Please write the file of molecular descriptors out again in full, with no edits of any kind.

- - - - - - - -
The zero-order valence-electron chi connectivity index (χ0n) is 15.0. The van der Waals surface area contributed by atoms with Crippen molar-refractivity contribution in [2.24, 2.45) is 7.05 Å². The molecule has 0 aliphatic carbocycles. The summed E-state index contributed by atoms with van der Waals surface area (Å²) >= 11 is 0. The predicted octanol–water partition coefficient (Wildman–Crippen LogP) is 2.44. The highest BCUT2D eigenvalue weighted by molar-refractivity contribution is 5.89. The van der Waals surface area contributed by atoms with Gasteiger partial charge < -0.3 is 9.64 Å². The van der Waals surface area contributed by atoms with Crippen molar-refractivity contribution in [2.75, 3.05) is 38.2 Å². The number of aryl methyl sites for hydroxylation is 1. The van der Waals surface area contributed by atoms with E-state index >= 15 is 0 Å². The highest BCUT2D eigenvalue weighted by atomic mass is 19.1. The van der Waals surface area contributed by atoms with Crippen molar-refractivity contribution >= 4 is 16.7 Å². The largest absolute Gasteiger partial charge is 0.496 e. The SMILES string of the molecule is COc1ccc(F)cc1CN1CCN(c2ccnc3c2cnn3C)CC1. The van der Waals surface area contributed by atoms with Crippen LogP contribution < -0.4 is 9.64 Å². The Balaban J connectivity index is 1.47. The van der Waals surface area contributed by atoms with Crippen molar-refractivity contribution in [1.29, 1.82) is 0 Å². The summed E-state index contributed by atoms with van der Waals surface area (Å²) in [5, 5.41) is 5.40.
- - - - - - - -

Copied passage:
The zero-order valence-electron chi connectivity index (χ0n) is 15.0. The van der Waals surface area contributed by atoms with Crippen molar-refractivity contribution in [2.24, 2.45) is 7.05 Å². The molecule has 0 aliphatic carbocycles. The summed E-state index contributed by atoms with van der Waals surface area (Å²) >= 11 is 0. The predicted octanol–water partition coefficient (Wildman–Crippen LogP) is 2.44. The highest BCUT2D eigenvalue weighted by molar-refractivity contribution is 5.89. The van der Waals surface area contributed by atoms with Gasteiger partial charge < -0.3 is 9.64 Å². The van der Waals surface area contributed by atoms with Crippen molar-refractivity contribution in [2.75, 3.05) is 38.2 Å². The number of aryl methyl sites for hydroxylation is 1. The van der Waals surface area contributed by atoms with E-state index >= 15 is 0 Å². The highest BCUT2D eigenvalue weighted by atomic mass is 19.1. The van der Waals surface area contributed by atoms with Crippen molar-refractivity contribution >= 4 is 16.7 Å². The largest absolute Gasteiger partial charge is 0.496 e. The SMILES string of the molecule is COc1ccc(F)cc1CN1CCN(c2ccnc3c2cnn3C)CC1. The van der Waals surface area contributed by atoms with Crippen LogP contribution < -0.4 is 9.64 Å². The Balaban J connectivity index is 1.47. The van der Waals surface area contributed by atoms with Crippen molar-refractivity contribution in [1.29, 1.82) is 0 Å². The summed E-state index contributed by atoms with van der Waals surface area (Å²) in [5, 5.41) is 5.40.